Overall survival and breast cancer–specific survival were consistently better for women with early breast cancer who were treated with breast conservation surgery (BCS) followed by radiotherapy (RT) compared to women who were treated with mastectomy (Mx) with or without RT, a large Swedish cohort study indicates.
“Women should be strongly advised to not get more extensive surgery than necessary to excise the tumor ― we need to excise the tumor with clear margins, but [patients] do not benefit from further removal of noncancerous tissues,” commented lead author Jana de Boniface, PhD, Capio St. Göran’s Hospital, Stockholm, Sweden.
“Women may experience a feeling of safety from having the whole breast removed, but they should be counseled that a mastectomy does not result in a better prognosis — probably rather the opposite,” she told Medscape Medical News in an email.
There are also “benefits for quality of life, body image, and social functioning that are reported by many women if they keep as much of their own body intact as possible,” she added.
The study was published online on May 5 in JAMA Surgery
“The most important message from this study is that BCS is safe for our cancer patients, and this confirms data from many prospective randomized trials that it yields outcomes that are at least as good as mastectomy,” commented Lisa Newman, MD, MPH, Weill Cornell Medicine, New York City, who authored an accompanying commentary.
Breast Cancer Register
For this study, de Boniface and colleagues collected data prospectively from the Swedish National Breast Cancer Register on a total of 48,986 patients.
“We included all patients diagnosed as having primary invasive breast cancer from January 1, 2008, until December 31, 2017, who underwent breast surgery,” the investigators explain.
The team took into account comorbidities and the patients’ education, income, and country of birth, as identified from several databases across the study interval.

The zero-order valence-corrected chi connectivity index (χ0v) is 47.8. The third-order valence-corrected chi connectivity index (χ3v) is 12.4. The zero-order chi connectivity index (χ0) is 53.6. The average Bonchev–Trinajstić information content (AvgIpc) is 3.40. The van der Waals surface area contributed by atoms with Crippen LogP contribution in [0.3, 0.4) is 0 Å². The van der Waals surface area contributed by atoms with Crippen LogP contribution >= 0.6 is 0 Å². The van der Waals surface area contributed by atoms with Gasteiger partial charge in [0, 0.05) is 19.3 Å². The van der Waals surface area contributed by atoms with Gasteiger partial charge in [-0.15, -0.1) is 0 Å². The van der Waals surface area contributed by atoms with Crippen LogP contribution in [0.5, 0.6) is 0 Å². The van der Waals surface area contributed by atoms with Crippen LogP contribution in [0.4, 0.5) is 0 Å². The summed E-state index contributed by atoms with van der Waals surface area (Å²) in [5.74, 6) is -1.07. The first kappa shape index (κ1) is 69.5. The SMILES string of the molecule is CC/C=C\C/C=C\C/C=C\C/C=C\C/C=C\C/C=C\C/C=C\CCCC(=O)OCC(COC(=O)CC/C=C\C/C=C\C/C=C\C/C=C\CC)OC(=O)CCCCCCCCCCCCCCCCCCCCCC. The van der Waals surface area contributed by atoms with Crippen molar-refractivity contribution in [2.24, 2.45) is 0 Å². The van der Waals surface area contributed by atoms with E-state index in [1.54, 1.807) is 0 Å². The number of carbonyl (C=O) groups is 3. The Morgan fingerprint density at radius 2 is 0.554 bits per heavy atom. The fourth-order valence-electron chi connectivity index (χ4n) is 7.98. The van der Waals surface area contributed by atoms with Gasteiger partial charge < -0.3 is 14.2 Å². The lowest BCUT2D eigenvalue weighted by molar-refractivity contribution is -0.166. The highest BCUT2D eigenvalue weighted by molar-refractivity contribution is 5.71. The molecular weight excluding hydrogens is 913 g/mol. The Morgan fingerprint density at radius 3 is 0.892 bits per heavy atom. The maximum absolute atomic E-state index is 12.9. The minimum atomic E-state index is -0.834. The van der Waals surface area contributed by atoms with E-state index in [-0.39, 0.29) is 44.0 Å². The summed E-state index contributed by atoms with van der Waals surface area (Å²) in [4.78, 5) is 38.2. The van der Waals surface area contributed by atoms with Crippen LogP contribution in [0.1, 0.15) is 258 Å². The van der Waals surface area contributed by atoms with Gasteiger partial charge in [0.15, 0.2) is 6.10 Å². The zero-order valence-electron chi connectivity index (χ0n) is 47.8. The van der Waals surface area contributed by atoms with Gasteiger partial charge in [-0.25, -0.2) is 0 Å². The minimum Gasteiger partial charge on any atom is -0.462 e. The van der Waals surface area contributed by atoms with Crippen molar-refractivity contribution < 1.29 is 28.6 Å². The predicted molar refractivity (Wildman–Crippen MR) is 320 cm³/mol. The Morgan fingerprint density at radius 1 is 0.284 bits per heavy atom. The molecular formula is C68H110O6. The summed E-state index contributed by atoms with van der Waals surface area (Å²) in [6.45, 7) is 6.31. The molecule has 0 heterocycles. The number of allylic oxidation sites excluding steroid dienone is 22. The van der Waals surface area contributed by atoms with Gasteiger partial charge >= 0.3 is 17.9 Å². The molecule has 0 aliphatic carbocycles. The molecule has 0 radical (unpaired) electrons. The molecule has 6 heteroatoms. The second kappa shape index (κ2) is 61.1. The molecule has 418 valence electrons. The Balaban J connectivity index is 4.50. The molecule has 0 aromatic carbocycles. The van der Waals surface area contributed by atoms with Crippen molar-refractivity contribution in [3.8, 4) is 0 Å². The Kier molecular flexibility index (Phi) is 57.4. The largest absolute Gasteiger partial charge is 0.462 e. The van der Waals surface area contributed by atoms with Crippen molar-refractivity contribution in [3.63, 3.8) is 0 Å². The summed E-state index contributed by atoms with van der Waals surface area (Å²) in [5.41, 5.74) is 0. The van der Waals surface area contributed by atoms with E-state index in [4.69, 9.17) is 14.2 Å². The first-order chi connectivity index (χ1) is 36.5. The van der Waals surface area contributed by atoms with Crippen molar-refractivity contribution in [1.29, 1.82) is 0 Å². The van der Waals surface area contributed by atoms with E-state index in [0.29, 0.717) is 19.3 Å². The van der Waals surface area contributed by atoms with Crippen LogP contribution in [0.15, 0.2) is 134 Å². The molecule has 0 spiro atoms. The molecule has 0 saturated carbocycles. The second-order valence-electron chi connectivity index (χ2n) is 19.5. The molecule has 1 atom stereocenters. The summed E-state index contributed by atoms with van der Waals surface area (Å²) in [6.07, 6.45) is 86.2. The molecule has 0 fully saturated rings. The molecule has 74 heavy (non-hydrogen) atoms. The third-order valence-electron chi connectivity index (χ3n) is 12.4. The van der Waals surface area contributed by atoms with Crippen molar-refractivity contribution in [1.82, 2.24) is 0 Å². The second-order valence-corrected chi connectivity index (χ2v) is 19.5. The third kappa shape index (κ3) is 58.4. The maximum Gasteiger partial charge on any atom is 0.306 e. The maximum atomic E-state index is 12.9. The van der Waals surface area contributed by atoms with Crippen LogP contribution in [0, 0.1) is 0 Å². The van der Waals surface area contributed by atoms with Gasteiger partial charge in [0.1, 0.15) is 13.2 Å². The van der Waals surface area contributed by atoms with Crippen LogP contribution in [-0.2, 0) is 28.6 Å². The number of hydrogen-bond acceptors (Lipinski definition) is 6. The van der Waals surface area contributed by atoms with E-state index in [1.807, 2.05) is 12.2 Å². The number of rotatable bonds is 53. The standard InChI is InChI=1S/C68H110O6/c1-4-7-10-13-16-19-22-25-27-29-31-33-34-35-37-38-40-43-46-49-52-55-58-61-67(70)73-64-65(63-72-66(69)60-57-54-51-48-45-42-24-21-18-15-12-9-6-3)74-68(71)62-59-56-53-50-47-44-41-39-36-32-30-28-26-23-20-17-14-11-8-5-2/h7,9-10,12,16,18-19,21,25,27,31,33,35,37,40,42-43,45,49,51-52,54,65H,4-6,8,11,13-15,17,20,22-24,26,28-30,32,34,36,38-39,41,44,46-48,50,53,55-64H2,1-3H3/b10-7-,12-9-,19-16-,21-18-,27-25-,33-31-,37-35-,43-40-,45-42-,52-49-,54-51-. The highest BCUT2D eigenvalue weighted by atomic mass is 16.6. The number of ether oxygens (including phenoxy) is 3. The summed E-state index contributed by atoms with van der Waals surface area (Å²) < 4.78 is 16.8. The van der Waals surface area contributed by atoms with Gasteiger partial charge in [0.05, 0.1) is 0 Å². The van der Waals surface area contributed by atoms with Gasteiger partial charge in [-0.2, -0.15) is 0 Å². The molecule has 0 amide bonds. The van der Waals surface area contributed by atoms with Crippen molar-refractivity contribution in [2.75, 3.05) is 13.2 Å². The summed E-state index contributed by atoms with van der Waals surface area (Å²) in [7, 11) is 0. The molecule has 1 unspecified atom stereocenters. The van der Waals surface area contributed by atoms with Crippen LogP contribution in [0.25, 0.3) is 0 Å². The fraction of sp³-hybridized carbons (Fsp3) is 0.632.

Women underwent surgery as follows:
59.9% underwent locoregional treatment with BCS with RT (BCS+RT);
25.3% underwent a mastectomy followed by RT (Mx+RT);
4.7% underwent mastectomy without RT (Mx-RT).
The median follow-up was 6.28 years.
Slightly more than one third (35.2%) of deaths that occurred during follow-up were due to breast cancer, the authors note. At 5 years, 91.1% of patients were still alive; the breast cancer–specific survival rate was 96.3%.
However, the breast cancer–specific survival rate was 66% worse among the women who had MX+RT compared to those who had BCS+RT (hazard ratio [HR], 1.66).
The overall survival was 79% worse following MX-RT compared to BCS+RT (HR, 1.79), after adjustment for tumor characteristics, treatment, demographics, comorbidity, and socioeconomic background. (It is well established that mastectomy is more commonly performed in women of lower socioeconomic status as well as in women with comorbidities, de Boniface commented.)
“Honestly, we would have expected that comorbidity and socioeconomic status, being factors that affect treatment choice, would have abrogated any survival differences between the surgical groups, but seeing that this is actually not the case is puzzling and highly interesting, although we have not found any clear causal relationship yet,” de Boniface noted.
Seeing that this is actually not the case is puzzling and highly interesting.
She also noted that most women have the option of undergoing BCS, even women with large tumors; it has been shown that they, too, can be safely treated with BCS.
“It is striking that extensive breast surgery is more prevalent in node-positive disease despite suitability for breast conservation, indicating a misconception of safety, probably both from a patient and a physician perspective,” the authors observe.
“This report casts additional doubt on the practice to offer mastectomy to patients who are suitable candidates for breast conservation,” they conclude.
Role of RT
In her commentary, Newman writes that these “fascinating results…challenge the wisdom of prematurely abandoning radiation after BCS for clinically early-stage disease.”
Commenting further to Medscape Medical News, she pointed out that postmastectomy RT was given routinely to the highest-risk mastectomy patients (namely, patients with node-positive disease), so outcomes among these high-risk patients cannot be compared on the basis of whether or not RT was given.
“Similarly, radiation was typically not given to the mastectomy patients with favorable biology — only 3.5% of T1N0 mastectomy patients received RT — so we cannot compare outcomes in these early-stage mastectomy patients based upon whether or not radiation was delivered,” she added.
Moreover, patients who underwent BCS were excluded from the analysis if they did not receive RT, suggesting that physicians may speculate that RT contributed to the survival advantage seen in the BCS group.
However, this does not mean that RT definitively explained the survival advantage in this cohort, she said.
“Ongoing studies evaluating omission of RT as another strategy to deescalate breast cancer treatment will need to be evaluated in the context of these data [that] suggest a possible survival benefit from radiation,” Newman acknowledged.
De Boniface and coauthors and Newman have disclosed no relevant financial relationships.